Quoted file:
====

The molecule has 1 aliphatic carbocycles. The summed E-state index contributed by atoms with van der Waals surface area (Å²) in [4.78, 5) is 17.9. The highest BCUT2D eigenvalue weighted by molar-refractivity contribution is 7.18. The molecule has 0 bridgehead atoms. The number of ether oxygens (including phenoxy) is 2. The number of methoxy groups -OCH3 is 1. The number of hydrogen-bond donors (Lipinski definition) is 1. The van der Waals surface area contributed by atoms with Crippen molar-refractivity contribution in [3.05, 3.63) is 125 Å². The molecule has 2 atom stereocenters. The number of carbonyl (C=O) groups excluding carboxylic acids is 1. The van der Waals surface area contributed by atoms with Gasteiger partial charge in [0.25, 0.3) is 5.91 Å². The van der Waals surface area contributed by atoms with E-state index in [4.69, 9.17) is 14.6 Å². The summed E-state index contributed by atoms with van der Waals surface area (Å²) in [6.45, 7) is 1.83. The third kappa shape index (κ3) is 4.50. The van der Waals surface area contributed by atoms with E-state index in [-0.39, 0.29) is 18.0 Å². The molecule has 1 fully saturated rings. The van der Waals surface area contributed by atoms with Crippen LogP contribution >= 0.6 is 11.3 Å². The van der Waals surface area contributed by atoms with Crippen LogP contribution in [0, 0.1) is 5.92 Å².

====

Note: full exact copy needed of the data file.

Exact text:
The molecule has 1 aliphatic carbocycles. The summed E-state index contributed by atoms with van der Waals surface area (Å²) in [4.78, 5) is 17.9. The highest BCUT2D eigenvalue weighted by molar-refractivity contribution is 7.18. The molecule has 0 bridgehead atoms. The number of ether oxygens (including phenoxy) is 2. The number of methoxy groups -OCH3 is 1. The number of hydrogen-bond donors (Lipinski definition) is 1. The van der Waals surface area contributed by atoms with Crippen molar-refractivity contribution in [3.05, 3.63) is 125 Å². The molecule has 2 atom stereocenters. The number of carbonyl (C=O) groups excluding carboxylic acids is 1. The van der Waals surface area contributed by atoms with Gasteiger partial charge in [0.25, 0.3) is 5.91 Å². The van der Waals surface area contributed by atoms with E-state index in [4.69, 9.17) is 14.6 Å². The summed E-state index contributed by atoms with van der Waals surface area (Å²) in [6.45, 7) is 1.83. The third kappa shape index (κ3) is 4.50. The van der Waals surface area contributed by atoms with E-state index in [-0.39, 0.29) is 18.0 Å². The molecule has 1 fully saturated rings. The van der Waals surface area contributed by atoms with Crippen LogP contribution >= 0.6 is 11.3 Å². The van der Waals surface area contributed by atoms with Crippen LogP contribution in [0, 0.1) is 5.92 Å².